Updated April 14, 2020

Scientifically-grounded knowledge is essential for responding to a pandemic when the lives of so many are at stake. Bench research to characterize the pathogen is critically important as a foundation for innovations in prevention and treatment. Epidemiological research to understand the mode and rate of transmission is fundamental to implementing sound public health interventions (Opinion 8.3, "Physician Responsibilities for Disaster Response & Preparedness"; Opinion 8.4, "Ethical Use of Quarantine & Isolation").

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Clinical research is key to evaluating the safety and efficacy of therapeutic interventions. Time is of the essence, but the pressure to act does not justify relaxing the standards for ethically conducted research.

The AMA Code of Medical Ethics articulates core standards for research that involves human participants in Opinion 7.1.1, "Physician Involvement in Research"; Opinion 7.1.2, "Informed Consent in Research"; Opinion 7.1.3, "Study Design & Sampling"; and Opinion 7.2.1., "Principles for Disseminating Research Results." Opinion 7.1.1 reminds us that research is intended primarily to advance knowledge and benefit future patients. It calls on physicians to participate only in scientifically sound protocols and only in areas in which they have relevant expertise. Research should be carried out "in a manner that minimizes risk and avoids unnecessary suffering."

Opinion 7.1.2 sets out the requirements for informed consent in the context of research, including the nature of the research protocol and its implications for the participant, the risks it poses and the likelihood of direct benefit to the individual. This opinion charges physicians to make clear to prospective participants "(t)he differences between the physician's responsibilities as a researcher and as the patient's treating physician."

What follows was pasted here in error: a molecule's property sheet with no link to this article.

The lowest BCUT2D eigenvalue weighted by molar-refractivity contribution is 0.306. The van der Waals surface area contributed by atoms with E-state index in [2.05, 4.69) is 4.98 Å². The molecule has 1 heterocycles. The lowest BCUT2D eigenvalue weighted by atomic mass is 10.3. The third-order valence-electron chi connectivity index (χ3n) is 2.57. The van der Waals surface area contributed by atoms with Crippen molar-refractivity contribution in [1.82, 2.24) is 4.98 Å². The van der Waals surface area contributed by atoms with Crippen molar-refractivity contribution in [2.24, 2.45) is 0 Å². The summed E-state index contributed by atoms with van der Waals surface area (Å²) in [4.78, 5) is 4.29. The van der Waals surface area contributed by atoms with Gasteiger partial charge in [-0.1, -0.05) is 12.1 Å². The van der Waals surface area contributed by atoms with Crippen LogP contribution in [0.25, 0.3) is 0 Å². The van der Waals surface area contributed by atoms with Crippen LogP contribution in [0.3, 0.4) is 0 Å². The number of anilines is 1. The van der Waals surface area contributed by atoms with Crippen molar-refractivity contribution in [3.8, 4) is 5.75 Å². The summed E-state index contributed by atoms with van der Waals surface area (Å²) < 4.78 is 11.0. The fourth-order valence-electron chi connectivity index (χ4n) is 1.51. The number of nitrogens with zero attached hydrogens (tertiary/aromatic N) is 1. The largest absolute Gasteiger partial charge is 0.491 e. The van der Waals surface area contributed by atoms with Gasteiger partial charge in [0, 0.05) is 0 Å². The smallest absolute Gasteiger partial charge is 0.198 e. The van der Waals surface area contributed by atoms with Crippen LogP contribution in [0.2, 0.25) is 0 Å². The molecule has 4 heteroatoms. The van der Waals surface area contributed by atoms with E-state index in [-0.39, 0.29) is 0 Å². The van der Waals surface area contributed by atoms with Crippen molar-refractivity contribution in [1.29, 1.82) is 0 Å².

Opinion 7.1.3 delineates essential characteristics of ethically sound design in research with human participants. The study must ask a research question that will "contribute meaningfully to medical knowledge and practice," and must be "scientifically well designed to yield valid data" to answer that question—for example, it must use appropriate controls and inclusion/exclusion criteria, as well as "a statistically sound plan for data collection and analysis." In times of urgent need, it can be ethically justifiable to use an alternative to the "gold standard" randomized controlled clinical trial, such as an adaptive trial design, that adheres to the guidance set out in Opinion 7.1.3.

Finally, Opinion 7.2.1 articulates physician-investigators' responsibility to share research findings, including negative findings, "for the ultimate benefit of patients." The duty to report results in a timely, transparent manner includes responsibility to "(r)eport the results of research accurately, including subsequent negative findings. This is particularly important where the findings do not support the research hypothesis."

Additional ethics guidance in a pandemic

The AMA offers an overview of foundational guidance regarding medical ethics for health care professionals and institutions responding to the COVID-19 pandemic.

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